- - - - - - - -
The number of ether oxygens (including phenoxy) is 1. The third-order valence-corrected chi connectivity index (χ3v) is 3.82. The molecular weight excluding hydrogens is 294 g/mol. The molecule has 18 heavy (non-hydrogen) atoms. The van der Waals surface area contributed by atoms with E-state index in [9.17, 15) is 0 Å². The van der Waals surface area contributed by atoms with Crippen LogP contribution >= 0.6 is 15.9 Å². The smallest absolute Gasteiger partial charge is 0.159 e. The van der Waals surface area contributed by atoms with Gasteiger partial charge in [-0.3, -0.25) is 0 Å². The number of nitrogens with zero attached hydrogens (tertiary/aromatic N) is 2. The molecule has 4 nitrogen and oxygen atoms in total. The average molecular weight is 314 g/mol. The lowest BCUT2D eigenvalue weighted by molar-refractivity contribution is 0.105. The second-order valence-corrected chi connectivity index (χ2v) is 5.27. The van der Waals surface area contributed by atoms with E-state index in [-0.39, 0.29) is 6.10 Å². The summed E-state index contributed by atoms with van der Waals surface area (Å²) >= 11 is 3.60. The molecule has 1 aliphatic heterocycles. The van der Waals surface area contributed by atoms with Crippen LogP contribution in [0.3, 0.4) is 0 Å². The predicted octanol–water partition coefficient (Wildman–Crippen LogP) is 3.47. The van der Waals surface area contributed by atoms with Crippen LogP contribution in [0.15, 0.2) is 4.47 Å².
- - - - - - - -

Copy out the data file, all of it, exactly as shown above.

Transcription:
The number of ether oxygens (including phenoxy) is 1. The third-order valence-corrected chi connectivity index (χ3v) is 3.82. The molecular weight excluding hydrogens is 294 g/mol. The molecule has 18 heavy (non-hydrogen) atoms. The van der Waals surface area contributed by atoms with E-state index in [9.17, 15) is 0 Å². The van der Waals surface area contributed by atoms with Crippen LogP contribution >= 0.6 is 15.9 Å². The smallest absolute Gasteiger partial charge is 0.159 e. The van der Waals surface area contributed by atoms with Gasteiger partial charge in [-0.3, -0.25) is 0 Å². The number of nitrogens with zero attached hydrogens (tertiary/aromatic N) is 2. The molecule has 4 nitrogen and oxygen atoms in total. The average molecular weight is 314 g/mol. The lowest BCUT2D eigenvalue weighted by molar-refractivity contribution is 0.105. The second-order valence-corrected chi connectivity index (χ2v) is 5.27. The van der Waals surface area contributed by atoms with E-state index in [-0.39, 0.29) is 6.10 Å². The summed E-state index contributed by atoms with van der Waals surface area (Å²) >= 11 is 3.60. The molecule has 1 aliphatic heterocycles. The van der Waals surface area contributed by atoms with Crippen LogP contribution in [0.3, 0.4) is 0 Å². The predicted octanol–water partition coefficient (Wildman–Crippen LogP) is 3.47. The van der Waals surface area contributed by atoms with Crippen LogP contribution in [0.15, 0.2) is 4.47 Å².